scary squirrel world ARE THERE SQUIRRELS IN HEAVEN?

Patriots, imagine you're sitting at home on any given Sunday. Perhaps you're enjoying the antics of the little birds cavorting around the birdfeeder you've fought hard to keep skwerl-free. Suddenly, there's a knock on the door. You go and find yourself confronted by some loser skwerlhuggers wanting to preach to you about the coming of the "Nice Squirrel."

Who's the Nice Squirrel, you ask? According to the skwerlverts, the Nice Squirrel is a mystical white nutzy with one thing on its mind: "To set everything right." But, right for whom?

Patriots, if such a white devil does exist, and we say it doesn't, but if it did, it would be just that: a maniacal chitterdemon from the abyss with slavering jowls, bloody red eyes, and a screech to wake the dead.

But the pathetic skwerlhuggers at your door are insistent: if you do not accept the Nice Squirrel and the Gospel of Orthodox Skwerlhuggery, you will be hurled headlong into the Bottomless Flaming Pit of Perdition, there to dwell... forever.

Conversely, the Faithful will live in Glory in the Boundless Orchard of Delicious Nuts...

At this point, you're reaching for the whacking stick next to your door, but later you wonder: Are there skwerls in heaven? Is there really a Nice Squirrel and/or are there "mystical squirrels" as the skwerlhuggers say?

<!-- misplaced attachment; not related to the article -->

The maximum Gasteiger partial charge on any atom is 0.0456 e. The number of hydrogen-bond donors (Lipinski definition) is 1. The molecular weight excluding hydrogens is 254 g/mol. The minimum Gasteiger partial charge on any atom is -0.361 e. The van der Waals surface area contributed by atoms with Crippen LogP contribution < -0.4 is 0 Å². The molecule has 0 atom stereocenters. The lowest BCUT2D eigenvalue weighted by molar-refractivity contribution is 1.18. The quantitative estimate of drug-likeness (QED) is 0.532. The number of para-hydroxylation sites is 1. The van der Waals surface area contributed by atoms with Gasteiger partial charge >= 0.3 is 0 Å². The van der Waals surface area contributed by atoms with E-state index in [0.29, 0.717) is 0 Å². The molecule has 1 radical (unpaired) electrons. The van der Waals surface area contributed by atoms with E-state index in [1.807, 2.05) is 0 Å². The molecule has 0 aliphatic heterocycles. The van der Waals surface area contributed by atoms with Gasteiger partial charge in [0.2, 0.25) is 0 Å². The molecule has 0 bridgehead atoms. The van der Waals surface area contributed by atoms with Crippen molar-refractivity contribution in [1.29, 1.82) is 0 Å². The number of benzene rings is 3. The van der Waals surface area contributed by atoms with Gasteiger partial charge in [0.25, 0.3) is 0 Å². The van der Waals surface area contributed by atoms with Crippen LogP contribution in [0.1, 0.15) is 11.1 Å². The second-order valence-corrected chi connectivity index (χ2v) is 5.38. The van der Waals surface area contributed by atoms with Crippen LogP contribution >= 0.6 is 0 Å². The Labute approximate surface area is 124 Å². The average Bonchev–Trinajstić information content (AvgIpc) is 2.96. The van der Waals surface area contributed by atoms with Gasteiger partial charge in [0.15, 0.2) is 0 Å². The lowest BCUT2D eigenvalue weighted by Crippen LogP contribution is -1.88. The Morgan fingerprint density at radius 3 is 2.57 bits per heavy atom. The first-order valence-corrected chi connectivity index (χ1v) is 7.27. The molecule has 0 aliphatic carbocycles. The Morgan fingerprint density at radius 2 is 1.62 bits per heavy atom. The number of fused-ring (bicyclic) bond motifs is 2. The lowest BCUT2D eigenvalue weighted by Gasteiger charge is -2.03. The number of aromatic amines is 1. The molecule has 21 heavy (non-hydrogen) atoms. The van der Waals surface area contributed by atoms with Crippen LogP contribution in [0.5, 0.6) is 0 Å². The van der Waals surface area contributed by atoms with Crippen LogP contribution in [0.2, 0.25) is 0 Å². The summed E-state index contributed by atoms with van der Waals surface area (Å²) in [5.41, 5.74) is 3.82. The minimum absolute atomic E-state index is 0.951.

To answer these questions, we invite you to express your opinion and/or report your mystical squirrel sighting via the handy form below. We also offer you the opportunity to take our Skwerls in Heaven poll...

But remember, as one Patriot said, "If there are squirrels in heaven, it's because angels have to eat, too."

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I've heard the legend of a mythical white creature that resides somewhere outside of Dallas. A bunch of skwerlhuggers actually adopted this vermin and gave it a name and chose it as the church mascot. A local pecan farmer was going to shoot the thief one day when he was stopped suddenly (with his trusty .22 aimed and ready) by a loud booming voice sounding eerily similar to that of God in the movie "The Ten Commandments." Surprised by the beckoning from above, the farmer slowly dropped his gun sites off the white fuzzy beast and looked in the direction of the voice. There he found, not God, but a church parishioner, camera in hand on a branch of one of his pecan trees, beckoning him to a fight if he dare harm one hair on the pale, red eyed critter. So as not to cause a neighborhood riot amongst Godly folks, the farmer withdrew to the comforts of his doublewide vowing that the devil did not go down to Georgia, but lives east of Dallas wearing a white skwerl suit, just waiting to destroy a man's livelihood.